“What would happen if people could only talk to each other in stories?” a Belgian photographer named Hannes Couvreur wondered not long ago. The question was inspired by the work of anthropologist Gregory Bateson. He believed stories—not data, not images, not memes, but stories—are the best tool for conveying the nuances of contemporary life. With that in mind, Couvreur created an art project called That Reminds Me Of A Story, which has now spread across Europe and the internet. Anyone can attend and participate, with one ground rule: You can only say something if you begin with: "That reminds me of a story..." 

Couvreur routinely hears from people who were changed by attending one of these events. Where else do you get to tell your story till it’s done? No one can interrupt you. You don’t have to explain it or defend yourself. It isn’t a political message, just something you heard that moved you enough to share it again. The evening turns into a kind of mutual exploration of ideas: ‘Yes, and...’; ‘yes, and...’; ‘yes, and....’ In the end, a human chord is struck. It’s almost an antidote to the toxic polarized brawling that defines so much public discourse. “It’s never about finding the truth, ” says Hannes. “Stories aren’t right or wrong. They’re just … stories.” And the more of them we have the better. “The future depends on the biodiversity of our stories.”

Carefully chosen stories also have a unique therapeutic value. They’re conversational crowbars. They don’t close a line of inquiry down, the way answers do; they open it up.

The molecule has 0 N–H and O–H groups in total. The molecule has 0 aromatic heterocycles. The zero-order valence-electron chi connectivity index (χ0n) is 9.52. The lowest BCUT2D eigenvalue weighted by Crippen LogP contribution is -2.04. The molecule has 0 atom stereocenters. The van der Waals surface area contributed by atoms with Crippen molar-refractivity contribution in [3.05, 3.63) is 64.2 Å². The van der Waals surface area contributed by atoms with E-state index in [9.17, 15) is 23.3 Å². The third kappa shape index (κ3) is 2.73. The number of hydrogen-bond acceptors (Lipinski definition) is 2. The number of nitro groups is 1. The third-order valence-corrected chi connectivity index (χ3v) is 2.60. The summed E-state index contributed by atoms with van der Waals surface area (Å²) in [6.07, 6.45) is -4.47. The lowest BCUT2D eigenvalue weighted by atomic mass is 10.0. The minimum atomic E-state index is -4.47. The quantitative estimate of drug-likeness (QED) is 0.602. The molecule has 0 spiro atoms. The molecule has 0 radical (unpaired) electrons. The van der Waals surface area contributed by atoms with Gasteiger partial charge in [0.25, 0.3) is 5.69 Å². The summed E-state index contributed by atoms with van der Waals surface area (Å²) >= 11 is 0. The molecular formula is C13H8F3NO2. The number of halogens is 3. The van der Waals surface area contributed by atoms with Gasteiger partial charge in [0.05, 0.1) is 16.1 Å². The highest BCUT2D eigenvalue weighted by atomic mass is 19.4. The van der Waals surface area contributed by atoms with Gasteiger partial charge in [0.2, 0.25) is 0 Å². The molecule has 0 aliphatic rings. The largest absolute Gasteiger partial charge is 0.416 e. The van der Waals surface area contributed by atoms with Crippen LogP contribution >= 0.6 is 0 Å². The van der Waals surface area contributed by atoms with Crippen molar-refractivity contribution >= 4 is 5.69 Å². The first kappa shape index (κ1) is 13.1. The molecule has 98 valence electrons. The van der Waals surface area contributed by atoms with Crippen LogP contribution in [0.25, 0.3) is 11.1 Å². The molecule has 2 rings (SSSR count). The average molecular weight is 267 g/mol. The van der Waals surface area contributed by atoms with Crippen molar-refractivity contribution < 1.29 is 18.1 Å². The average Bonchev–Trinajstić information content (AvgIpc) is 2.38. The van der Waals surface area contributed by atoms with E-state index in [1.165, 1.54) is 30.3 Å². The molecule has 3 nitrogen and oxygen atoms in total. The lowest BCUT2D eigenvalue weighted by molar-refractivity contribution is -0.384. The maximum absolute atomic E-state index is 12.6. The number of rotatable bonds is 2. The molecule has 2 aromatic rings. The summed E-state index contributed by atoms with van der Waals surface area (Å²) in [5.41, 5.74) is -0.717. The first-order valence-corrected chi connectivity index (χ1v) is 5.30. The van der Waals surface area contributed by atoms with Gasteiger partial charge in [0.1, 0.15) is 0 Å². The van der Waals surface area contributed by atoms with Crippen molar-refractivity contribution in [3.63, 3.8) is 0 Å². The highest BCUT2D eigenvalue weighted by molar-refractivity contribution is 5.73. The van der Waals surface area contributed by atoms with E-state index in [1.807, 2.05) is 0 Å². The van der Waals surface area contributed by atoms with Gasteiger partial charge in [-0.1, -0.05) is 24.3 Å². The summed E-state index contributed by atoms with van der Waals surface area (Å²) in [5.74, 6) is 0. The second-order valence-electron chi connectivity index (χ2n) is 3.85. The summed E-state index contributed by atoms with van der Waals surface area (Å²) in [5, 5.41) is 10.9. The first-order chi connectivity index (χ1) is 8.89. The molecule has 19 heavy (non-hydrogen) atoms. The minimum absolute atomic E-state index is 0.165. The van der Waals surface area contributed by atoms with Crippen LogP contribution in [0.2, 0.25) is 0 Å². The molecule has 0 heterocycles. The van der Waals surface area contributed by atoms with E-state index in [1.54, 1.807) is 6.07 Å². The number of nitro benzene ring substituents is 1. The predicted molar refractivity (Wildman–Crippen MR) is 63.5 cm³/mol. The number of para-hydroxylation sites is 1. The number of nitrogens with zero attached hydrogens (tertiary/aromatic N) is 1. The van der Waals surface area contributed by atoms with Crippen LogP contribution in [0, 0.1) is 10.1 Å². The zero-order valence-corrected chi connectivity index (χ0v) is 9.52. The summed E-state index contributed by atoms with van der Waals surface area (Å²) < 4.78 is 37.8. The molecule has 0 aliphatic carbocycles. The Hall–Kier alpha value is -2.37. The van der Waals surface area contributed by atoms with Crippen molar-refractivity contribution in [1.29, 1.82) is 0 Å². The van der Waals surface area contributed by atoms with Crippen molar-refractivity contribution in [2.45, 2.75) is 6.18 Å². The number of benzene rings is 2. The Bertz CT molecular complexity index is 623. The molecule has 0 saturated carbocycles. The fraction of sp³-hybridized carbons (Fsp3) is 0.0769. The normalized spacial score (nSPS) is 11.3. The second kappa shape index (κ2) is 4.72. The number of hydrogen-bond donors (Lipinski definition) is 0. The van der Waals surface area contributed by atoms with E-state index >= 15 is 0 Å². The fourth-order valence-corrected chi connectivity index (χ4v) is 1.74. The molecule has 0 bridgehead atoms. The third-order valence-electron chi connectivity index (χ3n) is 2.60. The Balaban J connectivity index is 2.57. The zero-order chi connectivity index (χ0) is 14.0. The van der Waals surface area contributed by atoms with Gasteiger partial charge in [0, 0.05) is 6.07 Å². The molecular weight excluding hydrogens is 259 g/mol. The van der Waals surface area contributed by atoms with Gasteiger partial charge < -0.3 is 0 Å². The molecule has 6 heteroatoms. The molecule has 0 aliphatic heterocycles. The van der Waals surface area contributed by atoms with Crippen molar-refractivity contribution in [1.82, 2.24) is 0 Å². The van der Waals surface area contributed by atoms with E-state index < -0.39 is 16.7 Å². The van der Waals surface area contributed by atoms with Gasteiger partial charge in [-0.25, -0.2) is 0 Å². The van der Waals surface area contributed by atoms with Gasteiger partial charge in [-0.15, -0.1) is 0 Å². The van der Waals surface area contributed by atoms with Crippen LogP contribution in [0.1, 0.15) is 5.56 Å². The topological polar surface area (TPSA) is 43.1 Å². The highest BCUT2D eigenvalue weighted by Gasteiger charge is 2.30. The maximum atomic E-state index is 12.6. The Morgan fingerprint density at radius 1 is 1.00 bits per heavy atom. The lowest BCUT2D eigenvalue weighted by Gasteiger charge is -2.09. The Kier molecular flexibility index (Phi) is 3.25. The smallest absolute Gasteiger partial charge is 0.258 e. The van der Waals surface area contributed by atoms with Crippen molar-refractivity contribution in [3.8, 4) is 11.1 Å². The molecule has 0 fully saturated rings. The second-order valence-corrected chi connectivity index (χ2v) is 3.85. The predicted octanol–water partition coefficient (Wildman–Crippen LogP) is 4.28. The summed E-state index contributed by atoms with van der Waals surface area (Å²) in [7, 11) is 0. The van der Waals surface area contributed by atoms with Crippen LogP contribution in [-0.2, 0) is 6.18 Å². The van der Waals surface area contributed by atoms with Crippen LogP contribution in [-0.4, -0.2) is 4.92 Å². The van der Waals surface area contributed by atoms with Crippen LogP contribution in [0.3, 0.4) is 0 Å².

The psychiatrist Milton Erickson thought cherry-picking great anecdotes is an essential skill of all good counsellors. People already know the solutions to their problems, he believed. It takes the perfect provocation, an intellectual nudge in the form of an exquisitely chosen story—what he called “teaching tales”—to coax those solutions out of their subconscious.

The more vividly you tell a story, the more your listener's brain lights up. The brains of the teller and the listener actually fall into sync. A good story plunges the listener into the web you’re weaving. For a teacher, snapping into rabbi mode when asked a question is sound pedagogy. People remember information better when it’s wrapped in a story, rather than an abstract explanation. We’ve known that for decades.

But in 2020, there’s a delicate balance. These days, if you ask a stranger for the time, you definitely don’t want to be told how to build a watch. People are busy. They’re addled. They have the attention span of goldfish.

I still think you can answer a question with a story—and you should! But you have to keep it tight.

After the financial meltdown of 2008, the business press scrummed around anyone who might be able to offer insight. One reporter approached the investment gurus Warren Buffett and Charlie Munger. This was at the annual shareholder’s meeting of their company, Berkshire Hathaway—which had escaped much of the carnage.

“So many people suffered terrible losses, Mr. Buffett, but you two gentlemen not so much. Would you care to comment?”

Buffett thought for a moment and then replied:

“Well, you never know who’s swimming naked till the tide goes out.”

OK, that’s not really a story, just a punchline.

But I bet you don’t forget it.

Next: How to remember stories.